Winter's on it's way- any tips for heating a garage-type shop?

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On Sun, 03 Oct 2004 20:06:29 GMT, snipped-for-privacy@the.shop wrote:

No, if I do that, they stay there! Hauling fiberglass above your head once is plenty! :)

True, but for under $120 I could sheetrock the whole deal and call it good as well- the problem is convincing the wife of that!
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On Sun, 03 Oct 2004 16:53:39 GMT, snipped-for-privacy@the.shop wrote:

I have one 220 outlet, but is it upstairs in the house. I might be able to run a cable, but it would be hanging loose in the air, and I'm not sure that's a real good idea.

Legal here, but I'm not sure I want the hassle. It is a messy option, for sure.

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On Sun, 03 Oct 2004 10:14:45 -0500, Prometheus
I've done 2 things so far and they made last winter more tolerable.. (if you can call what we have in Calif. winters)
I added 2 of those oil filled heaters at the 2 draftiest places in the garage, set on about 3 (settings are 0 -10, I think) and on 24/7... they don't really heat, as much as break the chill and circulate the warmth..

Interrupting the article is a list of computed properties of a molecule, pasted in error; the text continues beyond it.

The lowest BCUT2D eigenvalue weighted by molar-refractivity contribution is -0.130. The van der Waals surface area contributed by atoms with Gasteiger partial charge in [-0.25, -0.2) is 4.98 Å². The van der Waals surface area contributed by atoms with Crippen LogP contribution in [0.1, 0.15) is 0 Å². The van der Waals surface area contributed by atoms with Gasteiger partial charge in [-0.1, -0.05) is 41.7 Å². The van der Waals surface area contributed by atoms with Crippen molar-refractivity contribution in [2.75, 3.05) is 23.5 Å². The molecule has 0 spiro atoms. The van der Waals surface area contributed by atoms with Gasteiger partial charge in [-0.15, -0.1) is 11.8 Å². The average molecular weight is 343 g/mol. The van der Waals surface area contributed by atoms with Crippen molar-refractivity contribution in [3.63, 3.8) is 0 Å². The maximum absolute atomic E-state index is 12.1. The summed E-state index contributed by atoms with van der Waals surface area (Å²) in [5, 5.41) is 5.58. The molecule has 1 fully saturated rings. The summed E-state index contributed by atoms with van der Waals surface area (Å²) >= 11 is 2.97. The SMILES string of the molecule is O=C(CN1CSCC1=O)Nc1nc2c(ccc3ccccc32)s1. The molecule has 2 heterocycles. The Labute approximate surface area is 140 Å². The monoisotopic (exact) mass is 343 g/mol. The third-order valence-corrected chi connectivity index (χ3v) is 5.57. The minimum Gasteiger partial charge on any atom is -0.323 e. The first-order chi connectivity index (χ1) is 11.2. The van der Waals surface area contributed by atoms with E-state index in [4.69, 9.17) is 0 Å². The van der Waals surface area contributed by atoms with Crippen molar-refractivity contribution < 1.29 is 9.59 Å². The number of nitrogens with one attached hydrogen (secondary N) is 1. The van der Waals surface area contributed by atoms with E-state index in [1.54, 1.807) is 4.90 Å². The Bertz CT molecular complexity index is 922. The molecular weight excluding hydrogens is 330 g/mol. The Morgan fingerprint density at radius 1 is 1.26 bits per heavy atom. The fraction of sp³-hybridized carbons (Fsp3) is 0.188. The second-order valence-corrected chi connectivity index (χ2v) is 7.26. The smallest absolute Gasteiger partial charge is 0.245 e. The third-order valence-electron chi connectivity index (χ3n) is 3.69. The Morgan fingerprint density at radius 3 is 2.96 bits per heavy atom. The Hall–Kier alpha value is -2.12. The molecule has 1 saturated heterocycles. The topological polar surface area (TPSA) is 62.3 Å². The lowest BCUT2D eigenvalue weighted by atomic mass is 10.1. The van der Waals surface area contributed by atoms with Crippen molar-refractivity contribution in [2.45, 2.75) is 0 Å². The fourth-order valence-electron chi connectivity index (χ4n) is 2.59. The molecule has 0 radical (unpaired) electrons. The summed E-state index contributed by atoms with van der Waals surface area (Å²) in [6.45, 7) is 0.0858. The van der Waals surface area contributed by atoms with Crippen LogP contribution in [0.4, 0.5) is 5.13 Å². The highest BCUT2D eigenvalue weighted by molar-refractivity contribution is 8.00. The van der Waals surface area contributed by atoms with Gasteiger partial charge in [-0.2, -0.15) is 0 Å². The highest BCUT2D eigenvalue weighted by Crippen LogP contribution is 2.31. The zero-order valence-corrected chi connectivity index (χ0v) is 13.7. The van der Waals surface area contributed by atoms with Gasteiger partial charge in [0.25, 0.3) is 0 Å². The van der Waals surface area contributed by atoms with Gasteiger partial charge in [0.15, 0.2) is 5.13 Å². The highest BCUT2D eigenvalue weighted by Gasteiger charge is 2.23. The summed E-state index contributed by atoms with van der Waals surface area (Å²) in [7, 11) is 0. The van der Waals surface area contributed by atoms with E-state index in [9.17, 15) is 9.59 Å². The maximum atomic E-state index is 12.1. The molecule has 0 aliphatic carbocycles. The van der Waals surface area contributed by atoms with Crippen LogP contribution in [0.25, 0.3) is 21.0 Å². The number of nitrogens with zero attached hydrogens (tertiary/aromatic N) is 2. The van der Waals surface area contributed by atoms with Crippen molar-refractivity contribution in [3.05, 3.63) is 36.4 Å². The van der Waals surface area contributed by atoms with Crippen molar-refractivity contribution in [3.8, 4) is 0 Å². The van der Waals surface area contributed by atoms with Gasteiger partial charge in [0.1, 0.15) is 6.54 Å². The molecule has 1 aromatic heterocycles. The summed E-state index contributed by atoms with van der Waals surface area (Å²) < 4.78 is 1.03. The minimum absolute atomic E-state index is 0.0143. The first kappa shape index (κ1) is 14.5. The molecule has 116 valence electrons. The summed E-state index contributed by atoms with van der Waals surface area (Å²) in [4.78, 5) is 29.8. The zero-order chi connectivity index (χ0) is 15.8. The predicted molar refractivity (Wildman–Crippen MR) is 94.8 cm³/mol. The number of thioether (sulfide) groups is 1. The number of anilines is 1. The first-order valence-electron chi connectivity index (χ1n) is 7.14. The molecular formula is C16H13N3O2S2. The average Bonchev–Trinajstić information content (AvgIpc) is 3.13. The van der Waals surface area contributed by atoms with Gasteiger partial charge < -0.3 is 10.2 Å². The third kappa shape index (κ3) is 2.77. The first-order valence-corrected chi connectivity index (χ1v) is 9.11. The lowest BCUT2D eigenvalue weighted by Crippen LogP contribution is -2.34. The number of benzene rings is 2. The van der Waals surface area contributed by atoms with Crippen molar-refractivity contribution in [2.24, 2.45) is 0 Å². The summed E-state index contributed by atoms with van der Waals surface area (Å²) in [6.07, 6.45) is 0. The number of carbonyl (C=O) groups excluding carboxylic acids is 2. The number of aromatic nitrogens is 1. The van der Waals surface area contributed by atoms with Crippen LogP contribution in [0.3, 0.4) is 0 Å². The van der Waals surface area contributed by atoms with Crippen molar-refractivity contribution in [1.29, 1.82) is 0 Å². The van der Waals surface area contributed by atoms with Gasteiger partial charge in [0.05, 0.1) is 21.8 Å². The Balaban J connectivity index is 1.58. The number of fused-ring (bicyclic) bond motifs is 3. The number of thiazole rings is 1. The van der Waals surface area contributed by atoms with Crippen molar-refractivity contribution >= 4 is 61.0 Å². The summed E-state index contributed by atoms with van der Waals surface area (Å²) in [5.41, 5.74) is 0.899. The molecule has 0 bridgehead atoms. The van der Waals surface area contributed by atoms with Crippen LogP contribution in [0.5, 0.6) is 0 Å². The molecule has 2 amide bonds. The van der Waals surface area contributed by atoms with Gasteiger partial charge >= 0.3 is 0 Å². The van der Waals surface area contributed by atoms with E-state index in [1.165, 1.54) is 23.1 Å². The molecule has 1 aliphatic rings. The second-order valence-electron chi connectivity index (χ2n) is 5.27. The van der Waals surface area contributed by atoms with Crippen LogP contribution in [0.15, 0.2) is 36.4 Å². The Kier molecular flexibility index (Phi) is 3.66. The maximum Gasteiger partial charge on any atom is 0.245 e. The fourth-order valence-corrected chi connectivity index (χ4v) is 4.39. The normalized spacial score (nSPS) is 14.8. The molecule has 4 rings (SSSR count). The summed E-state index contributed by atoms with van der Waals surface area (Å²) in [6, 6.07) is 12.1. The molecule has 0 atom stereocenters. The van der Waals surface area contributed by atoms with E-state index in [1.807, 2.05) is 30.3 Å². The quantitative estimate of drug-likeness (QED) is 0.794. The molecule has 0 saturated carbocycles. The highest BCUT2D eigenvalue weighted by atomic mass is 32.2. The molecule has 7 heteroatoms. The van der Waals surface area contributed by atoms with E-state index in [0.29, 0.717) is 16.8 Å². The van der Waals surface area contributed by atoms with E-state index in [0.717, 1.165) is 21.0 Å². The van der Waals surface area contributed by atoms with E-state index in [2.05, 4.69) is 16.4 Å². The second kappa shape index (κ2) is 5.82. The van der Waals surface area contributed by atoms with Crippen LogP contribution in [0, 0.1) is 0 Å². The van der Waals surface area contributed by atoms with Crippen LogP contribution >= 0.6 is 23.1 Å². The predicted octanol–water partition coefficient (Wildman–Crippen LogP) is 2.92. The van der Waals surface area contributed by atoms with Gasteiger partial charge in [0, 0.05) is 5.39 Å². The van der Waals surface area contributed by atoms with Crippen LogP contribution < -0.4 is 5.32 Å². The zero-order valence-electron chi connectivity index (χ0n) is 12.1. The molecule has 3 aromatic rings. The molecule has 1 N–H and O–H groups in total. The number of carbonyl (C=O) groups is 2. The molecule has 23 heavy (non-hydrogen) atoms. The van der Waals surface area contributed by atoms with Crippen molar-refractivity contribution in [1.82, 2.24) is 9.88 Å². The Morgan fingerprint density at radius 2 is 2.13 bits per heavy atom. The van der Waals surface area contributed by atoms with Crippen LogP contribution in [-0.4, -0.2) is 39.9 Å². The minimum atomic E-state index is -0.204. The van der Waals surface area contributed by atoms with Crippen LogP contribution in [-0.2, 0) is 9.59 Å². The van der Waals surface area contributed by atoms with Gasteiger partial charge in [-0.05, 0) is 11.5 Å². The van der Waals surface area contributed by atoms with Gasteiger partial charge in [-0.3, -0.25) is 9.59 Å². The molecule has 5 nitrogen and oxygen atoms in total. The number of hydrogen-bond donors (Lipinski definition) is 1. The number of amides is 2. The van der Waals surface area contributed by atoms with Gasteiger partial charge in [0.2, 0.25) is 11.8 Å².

I built a box for the end of the dryer hose, using a wood box and 2 furnace filters, so I could vent the dryer inside the garage without a lot of lint and moisture in the air.. worked good last year and I didn't notice any more rust than before... and my wife loves it, since I tend to do the laundry in the winter.. lol
Something else you might try, (HF to the rescue!), is a radiant heater that clamps onto a bbq-size (5 gal?) propane tank..
We use one on our enclosed patio and it makes a lot of difference... we use it almost every night and use between 2 and 3 tanks a winter... I don't think I'd use one in my garage, because I do a lot of painting and finishing, but it would be safer than a wood stove, for sure..

Mac